agree with millet:Heliconias last so long with fresh water. their leaves are graceful, too–hypo-allergenic pa. also agree with bonsais. a bowl of fresh fruits are also a nice touch..

    Sep 2, 2011 | 1:09 am

  47. Getter Dragon 1 says:

    That gladiolas are very lovely and indeed to add cooling and freshness to the scene. I noticed some of the feng shui comments…note: move airfreshner (its in the pic to the left of the vase) behind the arrangement. Its not an over the top expense when the net effect produces happy diners and incrased revenue.

    On a sidenote, a bit gaudy, but interesting…not sure if you’d want to offer these at the checkout: http://www.foodgal.com/2011/09/piggy-pops/

    Sep 2, 2011 | 1:25 am

  48. Lota says:

    i love restaurants or eateries with fresh flowers, and your arrangements are nice and refreshing…keep it up, i just wish i will have the opportunity to visit the place in the future…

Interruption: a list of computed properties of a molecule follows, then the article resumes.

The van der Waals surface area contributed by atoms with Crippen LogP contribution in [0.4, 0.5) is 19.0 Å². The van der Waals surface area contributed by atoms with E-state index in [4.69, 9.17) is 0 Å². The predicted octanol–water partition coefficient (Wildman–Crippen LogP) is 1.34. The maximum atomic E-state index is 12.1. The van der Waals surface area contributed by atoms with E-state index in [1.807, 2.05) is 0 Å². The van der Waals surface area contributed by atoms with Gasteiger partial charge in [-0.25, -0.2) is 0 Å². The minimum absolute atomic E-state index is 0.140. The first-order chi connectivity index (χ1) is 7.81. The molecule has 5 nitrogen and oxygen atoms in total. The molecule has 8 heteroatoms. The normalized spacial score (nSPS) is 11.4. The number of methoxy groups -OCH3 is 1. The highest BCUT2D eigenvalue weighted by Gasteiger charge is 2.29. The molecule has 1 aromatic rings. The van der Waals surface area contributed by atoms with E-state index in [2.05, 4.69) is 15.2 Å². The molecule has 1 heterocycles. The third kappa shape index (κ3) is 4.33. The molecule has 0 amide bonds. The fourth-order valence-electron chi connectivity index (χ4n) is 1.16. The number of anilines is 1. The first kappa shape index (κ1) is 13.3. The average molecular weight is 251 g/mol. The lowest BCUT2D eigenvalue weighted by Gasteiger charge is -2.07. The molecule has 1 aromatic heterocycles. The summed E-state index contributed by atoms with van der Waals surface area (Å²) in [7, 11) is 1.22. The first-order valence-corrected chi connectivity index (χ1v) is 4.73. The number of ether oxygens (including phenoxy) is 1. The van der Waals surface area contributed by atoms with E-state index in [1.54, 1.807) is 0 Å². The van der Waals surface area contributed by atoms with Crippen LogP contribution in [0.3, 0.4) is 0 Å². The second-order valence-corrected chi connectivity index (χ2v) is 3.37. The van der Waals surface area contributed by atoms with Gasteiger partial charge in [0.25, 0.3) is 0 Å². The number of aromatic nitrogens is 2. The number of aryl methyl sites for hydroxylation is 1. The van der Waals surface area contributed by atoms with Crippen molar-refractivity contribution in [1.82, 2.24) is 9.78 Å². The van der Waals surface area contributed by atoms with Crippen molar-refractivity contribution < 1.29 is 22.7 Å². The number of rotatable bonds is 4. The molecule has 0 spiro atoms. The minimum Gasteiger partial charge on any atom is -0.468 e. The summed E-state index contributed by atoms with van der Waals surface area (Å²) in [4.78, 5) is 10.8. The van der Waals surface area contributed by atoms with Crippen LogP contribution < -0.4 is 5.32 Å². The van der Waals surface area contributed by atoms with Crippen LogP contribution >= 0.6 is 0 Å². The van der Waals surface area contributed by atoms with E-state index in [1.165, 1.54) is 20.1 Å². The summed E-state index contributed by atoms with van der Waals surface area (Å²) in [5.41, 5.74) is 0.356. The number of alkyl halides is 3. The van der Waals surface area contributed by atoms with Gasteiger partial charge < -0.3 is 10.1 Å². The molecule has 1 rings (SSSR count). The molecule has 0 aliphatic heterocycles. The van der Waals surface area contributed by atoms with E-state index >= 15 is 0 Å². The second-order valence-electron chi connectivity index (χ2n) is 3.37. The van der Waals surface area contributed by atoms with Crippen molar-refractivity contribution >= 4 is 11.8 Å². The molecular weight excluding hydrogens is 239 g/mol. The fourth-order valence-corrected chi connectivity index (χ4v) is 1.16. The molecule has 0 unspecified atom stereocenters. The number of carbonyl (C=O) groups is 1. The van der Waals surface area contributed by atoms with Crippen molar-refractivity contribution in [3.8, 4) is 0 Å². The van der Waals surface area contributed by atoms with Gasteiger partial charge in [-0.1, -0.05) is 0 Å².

Sep 2, 2011 | 7:56 am

  49. Piaya says:

    That center piece on your counter makes a whole lot of difference!! Dining at Zubuchon is always a refreshing and wonderful experience.. and i am excited to see what you have on your clear vase every week..

    Sep 2, 2011 | 7:58 am

  50. Mila says:

    Plants help employees too, something green to look at is restful to the eyes, and so long as they aren’t allergic to the flowers, it’s good for them to enjoy fresh flowers (or ask them to arrange the flowers!).

    Sep 2, 2011 | 8:33 am

  51. myra_ps says:

    Speaking as a florist… The gladiolas and lotus flowers/pods from Cebu are gorgeous and inexpensive. Last time I went to Cebu, I packed hundreds in a box and flew them home to Manila. Keep up with the floral arrangements; there are no rules. Be seasonal, use whatever is abundant in the market :)

    And speaking of flowers, edible flowers will be at Salcedo tomorrow at D2E stall. Heads up if you’re in town!

    Sep 2, 2011 | 10:24 am

  52. atbnorge says:

    It is a no-brainer, MM, Fresh flowers are soooo classy. I salute you, sir, for having the handicap ramp.

    Sep 2, 2011 | 11:18 am